Anyone who over the last 25 years wrote in any depth about Tiger Woods cited his tenacity, his refusal to lose. No matter the format, course, tournament, conditions or opponent, no one got tougher when the tough got going.
Sure enough, after 124 weeks floundering around, changing his swing, living down his multiple infidelities, Woods is again atop the world professional golf rankings.
In short, he’s the best — and his personal crisis seems a footnote.
The crises he’s endured — broken marriage with Elin Nordegren, the butt of jokes, a lost driving and putting touch and, above all, not winning tournaments — seem behind him. The extreme depth, public nature and high humiliation of his crisis explains its duration.
Everything started to unravel after Thanksgiving 2009. Think about it. He’s been in the crapper for 3 1/2 years. Without him golf’s TV ratings plummeted; Nike saw a host of similar athletic heroes, like Lance Armstrong, unravel and self destruct as Tiger had; and even the casual golf fan wondered if Woods’ success was all in the past.
Now, as five or 10 years ago, he heads into April as the favorite at the Masters, one of the world’s most prestigious sporting events. Who’s going to bet against him? He seems to have regained, for lack of a better concept, his equilibrium.
Did stability in his private life lead to a more proficient golf game, or the reverse? Who knows, but they’re now reality. He is dating Olympic skier Lindsey Vonn. And, he has goals. Or, a goal, to assume the mantle so many people pressed upon his rippled shoulders 20 years ago — to be the best in golf history.
Woods knows how to count. He knows he’s 37. He knows he’s four wins short of tying Jack Nicklaus’ major championship record. He knows he’s five wins short of tying Sam Snead’s record for PGA Tour victories.
Woods was an easy target in 2010, and deservedly so. He was a lie exposed. His fairy tale existence from the outside turned out to be a nightmare on the inside. He bungled his crisis management opportunities, seeking the equivalent of a private jet with limo service to and from, rather than getting down on his knees and admitting to his humanity and apologizing sincerely. Then he began to get it. He found a little humility. Losing probably helped him. Being non-competitive probably fired his resolve to be the best again.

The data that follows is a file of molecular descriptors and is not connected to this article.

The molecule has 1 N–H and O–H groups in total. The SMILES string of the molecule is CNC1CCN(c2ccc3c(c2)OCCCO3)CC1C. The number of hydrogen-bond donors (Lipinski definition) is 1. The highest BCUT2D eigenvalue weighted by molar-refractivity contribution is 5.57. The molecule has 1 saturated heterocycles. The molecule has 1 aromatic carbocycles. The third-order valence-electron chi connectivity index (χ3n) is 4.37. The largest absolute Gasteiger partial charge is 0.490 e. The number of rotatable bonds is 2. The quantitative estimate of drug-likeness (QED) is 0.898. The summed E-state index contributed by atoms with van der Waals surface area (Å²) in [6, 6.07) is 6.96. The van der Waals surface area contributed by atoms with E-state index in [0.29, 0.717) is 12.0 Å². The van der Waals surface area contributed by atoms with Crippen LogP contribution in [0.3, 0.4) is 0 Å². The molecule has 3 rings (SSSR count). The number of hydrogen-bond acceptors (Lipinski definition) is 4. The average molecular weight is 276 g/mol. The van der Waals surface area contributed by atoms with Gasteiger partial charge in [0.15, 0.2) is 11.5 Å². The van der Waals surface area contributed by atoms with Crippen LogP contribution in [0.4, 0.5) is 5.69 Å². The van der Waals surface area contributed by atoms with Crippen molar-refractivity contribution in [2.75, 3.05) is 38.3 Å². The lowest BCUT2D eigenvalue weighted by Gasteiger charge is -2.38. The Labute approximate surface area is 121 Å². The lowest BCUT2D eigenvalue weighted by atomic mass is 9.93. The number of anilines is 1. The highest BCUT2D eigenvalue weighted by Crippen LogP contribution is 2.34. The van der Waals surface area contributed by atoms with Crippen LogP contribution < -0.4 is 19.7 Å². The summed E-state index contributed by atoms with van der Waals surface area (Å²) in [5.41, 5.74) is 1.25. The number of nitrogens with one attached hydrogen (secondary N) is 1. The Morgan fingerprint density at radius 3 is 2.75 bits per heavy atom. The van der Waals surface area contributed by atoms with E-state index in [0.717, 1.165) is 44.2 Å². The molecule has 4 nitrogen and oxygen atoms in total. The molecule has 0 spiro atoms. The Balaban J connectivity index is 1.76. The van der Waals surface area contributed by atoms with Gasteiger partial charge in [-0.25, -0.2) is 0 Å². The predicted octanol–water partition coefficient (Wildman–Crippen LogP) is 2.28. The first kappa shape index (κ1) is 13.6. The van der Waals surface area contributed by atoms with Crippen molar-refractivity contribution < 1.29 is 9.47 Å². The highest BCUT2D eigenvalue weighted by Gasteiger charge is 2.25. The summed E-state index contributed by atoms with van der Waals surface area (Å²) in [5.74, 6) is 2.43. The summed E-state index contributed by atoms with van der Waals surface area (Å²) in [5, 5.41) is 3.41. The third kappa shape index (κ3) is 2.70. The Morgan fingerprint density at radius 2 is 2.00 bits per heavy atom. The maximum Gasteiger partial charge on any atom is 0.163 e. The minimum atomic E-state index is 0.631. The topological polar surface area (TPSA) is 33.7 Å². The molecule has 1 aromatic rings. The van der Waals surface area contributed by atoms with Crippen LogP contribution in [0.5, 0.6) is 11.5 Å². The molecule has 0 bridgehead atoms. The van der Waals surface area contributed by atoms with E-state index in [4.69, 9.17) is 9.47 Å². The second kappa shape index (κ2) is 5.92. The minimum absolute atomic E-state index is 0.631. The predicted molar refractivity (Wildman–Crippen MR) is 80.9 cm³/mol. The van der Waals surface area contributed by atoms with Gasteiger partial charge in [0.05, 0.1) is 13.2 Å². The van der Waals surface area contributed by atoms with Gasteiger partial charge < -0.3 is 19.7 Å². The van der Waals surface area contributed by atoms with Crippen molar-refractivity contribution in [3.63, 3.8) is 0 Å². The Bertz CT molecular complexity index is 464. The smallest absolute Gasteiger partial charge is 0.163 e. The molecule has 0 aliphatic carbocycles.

And let’s give the man some credit — not that it overrules his failures — for sticking it out. He could have taken his millions and lived in Bora Bora the rest of his life, driving golf balls into an azure sea. He chose to face the monster, and tame it. That Tiger Tenacity.
He has always had much to prove. The black son of a mixed marriage. Proclaimed the next coming when he was all of seven or eight. Too black for some whites; too white for some blacks. He was Michael Jordan in a country club sport. Woods had to be perfect. Now we know he never was; and shame on us for projecting those expectations upon him.
But don’t cry for Tiger. He’s wealthy beyond counting; expert at his profession like no other; and, he’s slowly rebuilt his fan base, his reputation, and his life.
Took him a long time, but he’s vanquished his crisis like he has so many other pro golfers.
The content of this blog is about crisis management and mismanagement in a digital age. It originates with Steve Bell, who spent 30 years as a journalist for the Associated Press and in four top editor positions at The Buffalo News. He is now Partner/Director of Public Affairs at Eric Mower + Associates, one of the nation’s largest independent advertising, integrated marketing and public relations agencies, with seven offices in the Northeast and Southeast. Learn more about EMA at http://www.mower.com. Steve’s blog is based on his own opinions and does not represent the views or positions of Eric Mower + Associates.